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How is JS Code Executed?

What happens when you run JS code?

Phase 1: Memory Creation Phase
First, a global execution context is created. Second, JS allocates memory to all variables and functions. Variables are initially assigned undefined values while functions are copied wholly instead of assigning values of undefined like variables which is also why hoisting is possible but we will get to that later.
Phase 2: Code Execution Phase (code is executed from top to bottom)
The actual values of the variables are assigned and functions are invoked.
Phase 3: All the execution contexts including the global execution context are popped off once the code is done executing.

What happens when a function is invoked?

When a function is invoked a new execution context is created with a memory and code execution component. It goes through the same two phases mentioned previously. It first allocates memory to variables and functions then it executes the code.

What happens while executing a return statement?

It returns the function to the place that it was invoked.

Let's go over the whole process with following code.

var a = 3;
function aMultiply (num) {
  var result = num * num;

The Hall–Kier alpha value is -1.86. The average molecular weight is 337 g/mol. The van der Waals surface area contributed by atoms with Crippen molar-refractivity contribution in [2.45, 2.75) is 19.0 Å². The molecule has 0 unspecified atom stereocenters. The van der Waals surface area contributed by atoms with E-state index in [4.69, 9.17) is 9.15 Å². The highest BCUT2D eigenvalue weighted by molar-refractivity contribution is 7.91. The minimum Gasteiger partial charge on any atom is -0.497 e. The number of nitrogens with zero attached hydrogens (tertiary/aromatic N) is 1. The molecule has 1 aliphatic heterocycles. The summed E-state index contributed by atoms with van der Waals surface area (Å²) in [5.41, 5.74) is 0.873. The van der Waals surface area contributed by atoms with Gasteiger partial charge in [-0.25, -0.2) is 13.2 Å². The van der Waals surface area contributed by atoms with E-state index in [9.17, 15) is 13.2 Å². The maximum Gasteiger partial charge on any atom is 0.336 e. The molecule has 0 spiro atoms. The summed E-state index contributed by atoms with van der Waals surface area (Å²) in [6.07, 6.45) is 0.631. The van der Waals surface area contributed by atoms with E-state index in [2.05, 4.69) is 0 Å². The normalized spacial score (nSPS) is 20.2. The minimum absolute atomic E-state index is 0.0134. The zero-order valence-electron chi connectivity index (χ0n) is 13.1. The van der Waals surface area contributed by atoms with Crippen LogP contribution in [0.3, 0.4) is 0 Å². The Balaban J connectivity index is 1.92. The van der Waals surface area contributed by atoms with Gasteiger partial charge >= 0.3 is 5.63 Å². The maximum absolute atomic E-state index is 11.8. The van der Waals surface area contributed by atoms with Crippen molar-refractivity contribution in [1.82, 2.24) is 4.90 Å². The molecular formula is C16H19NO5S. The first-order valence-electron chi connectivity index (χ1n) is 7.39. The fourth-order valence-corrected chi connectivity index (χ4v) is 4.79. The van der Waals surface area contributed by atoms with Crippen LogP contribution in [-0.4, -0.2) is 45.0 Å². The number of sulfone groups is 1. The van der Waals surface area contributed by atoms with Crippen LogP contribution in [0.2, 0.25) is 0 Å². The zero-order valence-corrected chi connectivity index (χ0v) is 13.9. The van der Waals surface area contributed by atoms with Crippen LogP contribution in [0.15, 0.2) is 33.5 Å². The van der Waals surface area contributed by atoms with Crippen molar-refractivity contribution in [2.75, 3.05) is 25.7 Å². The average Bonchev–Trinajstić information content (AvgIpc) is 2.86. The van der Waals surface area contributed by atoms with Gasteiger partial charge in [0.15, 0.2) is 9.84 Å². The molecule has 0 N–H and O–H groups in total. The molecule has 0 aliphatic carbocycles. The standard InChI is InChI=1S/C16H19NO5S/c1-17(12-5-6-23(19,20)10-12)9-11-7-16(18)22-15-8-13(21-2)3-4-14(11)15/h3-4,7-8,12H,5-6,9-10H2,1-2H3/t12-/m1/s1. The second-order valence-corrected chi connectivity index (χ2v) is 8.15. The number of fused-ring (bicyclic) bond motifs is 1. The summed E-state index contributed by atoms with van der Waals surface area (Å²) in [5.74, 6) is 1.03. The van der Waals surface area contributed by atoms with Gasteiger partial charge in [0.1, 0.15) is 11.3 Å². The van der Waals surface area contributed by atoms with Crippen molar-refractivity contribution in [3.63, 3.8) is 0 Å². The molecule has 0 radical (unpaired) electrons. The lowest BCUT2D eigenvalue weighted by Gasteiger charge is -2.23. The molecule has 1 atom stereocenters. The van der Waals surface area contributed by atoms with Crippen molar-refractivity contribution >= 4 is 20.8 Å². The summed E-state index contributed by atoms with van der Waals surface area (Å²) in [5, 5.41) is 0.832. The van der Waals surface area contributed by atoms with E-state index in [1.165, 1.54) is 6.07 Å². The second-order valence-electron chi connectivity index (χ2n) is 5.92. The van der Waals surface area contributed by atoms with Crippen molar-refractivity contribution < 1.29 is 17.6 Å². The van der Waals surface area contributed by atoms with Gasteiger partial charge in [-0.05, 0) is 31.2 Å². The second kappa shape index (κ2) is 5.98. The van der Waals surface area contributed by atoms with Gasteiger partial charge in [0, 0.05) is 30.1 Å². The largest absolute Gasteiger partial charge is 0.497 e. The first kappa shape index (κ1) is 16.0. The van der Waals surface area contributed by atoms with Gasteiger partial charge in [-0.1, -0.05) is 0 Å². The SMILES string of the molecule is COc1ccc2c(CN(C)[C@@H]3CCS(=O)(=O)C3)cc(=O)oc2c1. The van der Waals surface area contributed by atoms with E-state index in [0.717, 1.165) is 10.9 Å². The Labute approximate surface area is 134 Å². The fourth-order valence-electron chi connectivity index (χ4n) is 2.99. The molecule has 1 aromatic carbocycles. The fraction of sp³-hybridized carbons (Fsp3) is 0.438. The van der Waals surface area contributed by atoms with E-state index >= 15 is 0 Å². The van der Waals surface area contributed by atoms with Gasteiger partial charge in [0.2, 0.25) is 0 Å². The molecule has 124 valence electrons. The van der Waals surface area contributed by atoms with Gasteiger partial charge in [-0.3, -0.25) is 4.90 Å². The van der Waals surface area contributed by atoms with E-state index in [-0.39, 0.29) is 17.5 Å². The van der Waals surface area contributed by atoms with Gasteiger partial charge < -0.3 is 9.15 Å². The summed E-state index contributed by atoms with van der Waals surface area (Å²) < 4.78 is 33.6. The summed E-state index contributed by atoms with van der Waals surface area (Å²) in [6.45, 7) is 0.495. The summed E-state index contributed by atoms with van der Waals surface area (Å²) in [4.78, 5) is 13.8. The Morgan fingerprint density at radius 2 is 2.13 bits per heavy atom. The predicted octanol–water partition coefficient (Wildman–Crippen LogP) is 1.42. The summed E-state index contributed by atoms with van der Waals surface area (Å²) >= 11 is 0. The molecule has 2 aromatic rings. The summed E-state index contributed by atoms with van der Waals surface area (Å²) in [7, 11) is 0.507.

return result
var aMultiply1 = aMultiply(a);
var aMultiply2 = aMultiply(4);
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First, the global execution context is created assigning variables a, aMultiply1, & aMultiply2 with undefined values. Functions are copied to the memory component. Let's see how this actually works in the browser. I put a debugger in line 2 in the following image. As you can see in the scope section, the variables have values of undefined while functions have the entire function copied to the memory.


Second, the code is executed one by one. If there is a variable, the actual value is assigned which would be 3 in this case for var a. Functions do not need to be assigned a value because it is already copied in the memory component.
If a function is invoked like in var aMultiply1, another execution context is created. The same process of allocating memory and executing code is repeated until the function is returned. Once the function is returned it goes back(or returns) to the place that it was invoked which would be to var multiply1 in this case. Then it would proceed to invoke aMultiply2.

As you can see in the snapshot below, when aMultiply1 is invoked another execution context is created in the call stack.


What is the call stack?

JS manages this whole process mentioned above using a call stack. First the global execution is pushed into the stack before code is even executed. Then when a function is invoked a new execution context is pushed into the stack. When the function is returned it is popped off the stack. JS continues to run until the global execution context is popped off and the call stack is empty.

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